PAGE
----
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Title: Understanding the Dehumidification Performance of Air-Conditioning Equipment at Part-Load Conditions

Abstract

Air conditioner cooling coils typically provide both sensible cooling and moisture removal. Data from a limited number of field studies (Khattar et al. 1985; Henderson and Rengarajan 1996; Henderson 1998) have demonstrated that the moisture removal capacity of a cooling coil degrades at part-load conditions--especially when the supply fan operates continuously while the cooling coil cycles on and off. Degradation occurs because moisture that condenses on the coil surfaces during the cooling cycle evaporates back into air stream when the coil is off. This degradation affects the ability of cooling equipment to maintain proper indoor humidity levels and may negatively impact indoor air quality. This report summarizes the results of a comprehensive project to better understand and quantify the moisture removal (dehumidification) performance of cooling coils at part-load conditions. A review of the open literature was initially conducted to learn from previous research on this topic. Detailed performance measurements were then collected for eight cooling coils in a controlled laboratory setting to understand the impact of coil geometry and operating conditions on transient moisture condensation and evaporation by the coils. Measurements of cooling coil dehumidification performance and space humidity levels were also collected at seven field test sites. Finally, anmore » existing engineering model to predict dehumidification performance degradation for single-stage cooling equipment at part-load conditions (Henderson and Rengarajan 1996) was enhanced to include a broader range of fan control strategies and an improved theoretical basis for modeling off-cycle moisture evaporation from cooling coils. The improved model was validated with the laboratory measurements, and this report provides guidance for users regarding proper model inputs. The model is suitable for use in computerized calculation procedures such as hourly or sub-hourly building energy simulation programs (e.g., DOE's EnergyPlus building energy simulation program, http://www.energyplus.gov ).« less

Authors:
; ;
Publication Date:
Research Org.:
Univ. of Central Florida, Orlando, FL (United States)
Sponsoring Org.:
USDOE
OSTI Identifier:
881342
DOE Contract Number:  
FC26-01NT41253
Resource Type:
Technical Report
Country of Publication:
United States
Language:
English
Subject:
32 ENERGY CONSERVATION, CONSUMPTION, AND UTILIZATION; AIR CONDITIONERS; AIR CONDITIONING; AIR QUALITY; BLOWERS; CAPACITY; EVAPORATION; FIELD TESTS; GEOMETRY; HUMIDITY; INDOORS; MOISTURE; PERFORMANCE; REMOVAL; TRANSIENTS

Citation Formats

Don B. Shirey III, Hugh I. Henderson Jr, and Richard A. Raustad. Understanding the Dehumidification Performance of Air-Conditioning Equipment at Part-Load Conditions. United States: N. p., 2006. Web. doi:10.2172/881342.
Don B. Shirey III, Hugh I. Henderson Jr, & Richard A. Raustad. Understanding the Dehumidification Performance of Air-Conditioning Equipment at Part-Load Conditions. United States. doi:10.2172/881342.
Don B. Shirey III, Hugh I. Henderson Jr, and Richard A. Raustad. Sun . "Understanding the Dehumidification Performance of Air-Conditioning Equipment at Part-Load Conditions". United States. doi:10.2172/881342. https://www.osti.gov/servlets/purl/881342.
@article{osti_881342,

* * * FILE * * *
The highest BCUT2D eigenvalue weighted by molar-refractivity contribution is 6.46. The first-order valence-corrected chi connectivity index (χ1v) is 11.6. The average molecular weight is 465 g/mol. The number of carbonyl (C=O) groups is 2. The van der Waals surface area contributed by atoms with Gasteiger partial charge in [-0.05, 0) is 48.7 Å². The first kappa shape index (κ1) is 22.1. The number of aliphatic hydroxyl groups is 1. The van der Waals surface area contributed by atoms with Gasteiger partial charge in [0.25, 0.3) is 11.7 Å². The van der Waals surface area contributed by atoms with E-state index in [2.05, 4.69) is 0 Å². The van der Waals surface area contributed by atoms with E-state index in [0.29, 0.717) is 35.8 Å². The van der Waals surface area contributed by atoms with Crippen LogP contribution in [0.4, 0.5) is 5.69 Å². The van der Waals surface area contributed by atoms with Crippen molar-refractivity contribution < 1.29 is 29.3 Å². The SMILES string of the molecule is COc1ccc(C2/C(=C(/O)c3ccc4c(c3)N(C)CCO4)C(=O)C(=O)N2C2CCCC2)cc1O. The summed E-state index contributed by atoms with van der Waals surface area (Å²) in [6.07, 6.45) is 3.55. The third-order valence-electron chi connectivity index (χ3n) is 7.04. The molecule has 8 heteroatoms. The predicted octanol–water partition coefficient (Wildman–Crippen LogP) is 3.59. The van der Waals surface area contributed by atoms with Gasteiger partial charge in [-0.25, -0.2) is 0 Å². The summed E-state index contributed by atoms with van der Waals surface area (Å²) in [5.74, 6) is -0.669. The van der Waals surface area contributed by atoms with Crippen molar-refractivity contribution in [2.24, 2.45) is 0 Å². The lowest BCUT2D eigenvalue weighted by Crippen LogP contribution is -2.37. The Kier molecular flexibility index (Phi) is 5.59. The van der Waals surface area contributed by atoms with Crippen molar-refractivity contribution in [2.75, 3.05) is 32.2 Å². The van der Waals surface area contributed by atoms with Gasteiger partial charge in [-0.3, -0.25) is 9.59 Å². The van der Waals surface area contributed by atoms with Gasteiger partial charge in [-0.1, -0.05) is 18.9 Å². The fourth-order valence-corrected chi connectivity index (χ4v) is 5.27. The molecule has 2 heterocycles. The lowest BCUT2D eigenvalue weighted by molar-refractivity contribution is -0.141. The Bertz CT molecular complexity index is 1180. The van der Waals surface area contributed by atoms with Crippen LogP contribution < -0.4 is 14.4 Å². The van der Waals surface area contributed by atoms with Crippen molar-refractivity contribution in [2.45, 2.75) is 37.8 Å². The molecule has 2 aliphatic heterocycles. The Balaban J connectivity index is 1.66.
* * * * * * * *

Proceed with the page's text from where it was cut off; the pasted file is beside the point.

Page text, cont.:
title = {Understanding the Dehumidification Performance of Air-Conditioning Equipment at Part-Load Conditions},
author = {Don B. Shirey III and Hugh I. Henderson Jr and Richard A. Raustad},
abstractNote = {Air conditioner cooling coils typically provide both sensible cooling and moisture removal. Data from a limited number of field studies (Khattar et al. 1985; Henderson and Rengarajan 1996; Henderson 1998) have demonstrated that the moisture removal capacity of a cooling coil degrades at part-load conditions--especially when the supply fan operates continuously while the cooling coil cycles on and off. Degradation occurs because moisture that condenses on the coil surfaces during the cooling cycle evaporates back into air stream when the coil is off. This degradation affects the ability of cooling equipment to maintain proper indoor humidity levels and may negatively impact indoor air quality. This report summarizes the results of a comprehensive project to better understand and quantify the moisture removal (dehumidification) performance of cooling coils at part-load conditions. A review of the open literature was initially conducted to learn from previous research on this topic. Detailed performance measurements were then collected for eight cooling coils in a controlled laboratory setting to understand the impact of coil geometry and operating conditions on transient moisture condensation and evaporation by the coils. Measurements of cooling coil dehumidification performance and space humidity levels were also collected at seven field test sites. Finally, an existing engineering model to predict dehumidification performance degradation for single-stage cooling equipment at part-load conditions (Henderson and Rengarajan 1996) was enhanced to include a broader range of fan control strategies and an improved theoretical basis for modeling off-cycle moisture evaporation from cooling coils. The improved model was validated with the laboratory measurements, and this report provides guidance for users regarding proper model inputs. The model is suitable for use in computerized calculation procedures such as hourly or sub-hourly building energy simulation programs (e.g., DOE's EnergyPlus building energy simulation program, http://www.energyplus.gov ).},
doi = {10.2172/881342},
journal = {},
number = ,
volume = ,
place = {United States},
year = {Sun Jan 01 00:00:00 EST 2006},
month = {Sun Jan 01 00:00:00 EST 2006}
}

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